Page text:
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Letter: Wrong to erase historical mistakes

Do well-meaning actions of past leaders deserve vilification?
North West Mounted Police
Prime Minister John A. MacDonald rose in the House of Commons in 1873 to ask permission to assemble a police force for Western Canada that became the North West Mounted Police.

Dear Editor

I was pleased to see the commonsense article in the Dec. 16 issue of the News-Optimist written by Ken Coates. He has impressive achievements. I certainly could relate to the line about "remarkable lack of historical subtlety or understanding."

So many Canadians do not know the history of Canada, or choose to forget, that it is easy for minority groups to start rolling their bandwagons of untruths and therefore ignore or destroy the legacy of Canada's first prime minister, for example.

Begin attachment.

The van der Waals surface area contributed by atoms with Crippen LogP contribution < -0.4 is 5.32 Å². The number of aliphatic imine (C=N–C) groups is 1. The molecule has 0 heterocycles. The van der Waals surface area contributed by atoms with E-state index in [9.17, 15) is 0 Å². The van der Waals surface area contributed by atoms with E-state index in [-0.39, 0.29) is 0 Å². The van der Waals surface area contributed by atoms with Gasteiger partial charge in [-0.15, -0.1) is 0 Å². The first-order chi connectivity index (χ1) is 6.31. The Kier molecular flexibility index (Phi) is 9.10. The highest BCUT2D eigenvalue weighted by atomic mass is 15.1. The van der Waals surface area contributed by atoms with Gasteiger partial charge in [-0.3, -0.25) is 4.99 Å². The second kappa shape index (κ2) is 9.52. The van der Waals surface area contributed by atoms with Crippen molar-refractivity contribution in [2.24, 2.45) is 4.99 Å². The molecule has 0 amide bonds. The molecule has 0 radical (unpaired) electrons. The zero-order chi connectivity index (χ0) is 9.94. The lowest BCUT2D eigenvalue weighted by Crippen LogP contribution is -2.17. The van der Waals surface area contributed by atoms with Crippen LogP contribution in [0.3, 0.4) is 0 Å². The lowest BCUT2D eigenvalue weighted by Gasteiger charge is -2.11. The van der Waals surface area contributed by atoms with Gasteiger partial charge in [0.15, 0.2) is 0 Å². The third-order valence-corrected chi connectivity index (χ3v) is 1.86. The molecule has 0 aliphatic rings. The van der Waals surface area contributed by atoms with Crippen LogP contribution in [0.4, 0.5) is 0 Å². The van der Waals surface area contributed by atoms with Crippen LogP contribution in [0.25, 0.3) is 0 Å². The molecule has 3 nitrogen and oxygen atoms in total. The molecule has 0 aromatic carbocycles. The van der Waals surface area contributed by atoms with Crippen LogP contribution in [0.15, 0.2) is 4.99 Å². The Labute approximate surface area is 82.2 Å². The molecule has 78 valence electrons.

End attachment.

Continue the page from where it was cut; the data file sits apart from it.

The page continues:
Appalled at the Cypress Hills Massacre, when whiskey runners from the United States murdered a group of Canadian Indians, he rose in the House of Commons in 1873 to ask permission to establish a police force for the Western Canada, which led to the formation of the North West Mounted Police.

When Queen Victoria told the Canadian government they must save land for the native people she is noted for saying, "Where do you think they are going to live?"

For these well-meaning attempts they deserve to have their statues defiled or torn down?

It seems at times that a pattern for absolute rudeness and nasty personal attacks is followed by the politicians, at least a significant number of them, here in in Canada and in the United States.

Is it any wonder, then, that if so-called leaders can get away with it, then a large number of the population follow suite.

Someone wrote that civility is the social oil. I wonder if, in the end, we'd rather fight and cause trouble; rather insult each other; would rather destroy one another's ideas, than be civil. Emotional blackmail is also used.

Mistakes were made in the past. You can bet all you have, mistakes will be made in the future.

Christine Pike



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